I love that there are more and more books being published with motherhood at their core. Dark Lullaby joins the ranks of Q, The Mother Fault and The Farm, imagining a dark future of suffocating control over women’s reproduction and parenting.
The catalyst in Dark Lullaby is a dramatic rise in infertility, to 98% of the population. It’s not the first novel to deal with such a future scenario, following in the footsteps of P.D. James’ The Children of Men and Margaret Atwood’s The Handmaid’s Tale.
Author Ho-Yen imagines a world where women are pressured to go through ‘induction’ – a process similar to IVF but which can cause serious illness and maternal death – and are monitored throughout the pregnancy and early childhood to make sure they’re doing everything correctly. Even minor transgressions are met with a state-issued formal warning. Too many warnings, particularly in the first year of a child’s life, and the baby will be ‘extracted’ – that is, taken away to be raised in the compounds where it can be cared for ‘properly’.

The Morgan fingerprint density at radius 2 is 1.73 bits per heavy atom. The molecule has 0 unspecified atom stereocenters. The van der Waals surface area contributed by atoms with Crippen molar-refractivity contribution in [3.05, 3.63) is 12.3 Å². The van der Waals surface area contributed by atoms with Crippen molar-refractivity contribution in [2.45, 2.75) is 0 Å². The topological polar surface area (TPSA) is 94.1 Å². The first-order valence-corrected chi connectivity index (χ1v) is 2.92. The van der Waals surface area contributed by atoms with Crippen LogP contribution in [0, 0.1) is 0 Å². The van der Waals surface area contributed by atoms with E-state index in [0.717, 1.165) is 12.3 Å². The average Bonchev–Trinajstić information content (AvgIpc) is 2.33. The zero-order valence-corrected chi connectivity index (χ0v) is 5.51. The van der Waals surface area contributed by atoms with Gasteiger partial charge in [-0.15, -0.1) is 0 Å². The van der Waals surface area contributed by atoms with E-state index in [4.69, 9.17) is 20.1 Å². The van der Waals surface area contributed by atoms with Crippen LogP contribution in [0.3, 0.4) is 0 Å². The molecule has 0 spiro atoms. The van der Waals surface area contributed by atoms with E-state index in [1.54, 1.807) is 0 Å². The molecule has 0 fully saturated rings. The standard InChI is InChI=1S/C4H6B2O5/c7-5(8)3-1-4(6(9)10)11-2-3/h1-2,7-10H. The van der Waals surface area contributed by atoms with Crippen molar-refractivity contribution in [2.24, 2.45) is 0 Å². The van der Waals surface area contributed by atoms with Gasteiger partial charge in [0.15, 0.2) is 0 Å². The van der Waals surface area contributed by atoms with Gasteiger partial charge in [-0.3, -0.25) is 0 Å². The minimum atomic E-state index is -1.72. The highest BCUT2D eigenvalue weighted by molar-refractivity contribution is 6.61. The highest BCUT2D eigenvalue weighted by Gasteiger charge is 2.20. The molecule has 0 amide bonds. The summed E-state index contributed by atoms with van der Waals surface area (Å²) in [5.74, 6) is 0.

Perhaps most concerning, to me, was that I didn’t find it particularly surprising. Having birthed and raised two small children myself, level of monitoring and critique – both external and self-imposed – is enormous. It’s not as formalised as in Dark Lullaby (nobody will knock on your door and issue you a warning for feeding your baby formula without permission) but the scrutiny and the pressure to do everything ‘right’ is certainly there.
For me, Dark Lullaby was an enjoyable read but felt a little predictable, although this is quite possibly simply because I’ve read so many similar books. It’s well written, very plausible and an important conversation to have. Parents need to be responsible and accountable – that’s a given – but how far should the state go to ensure this happens?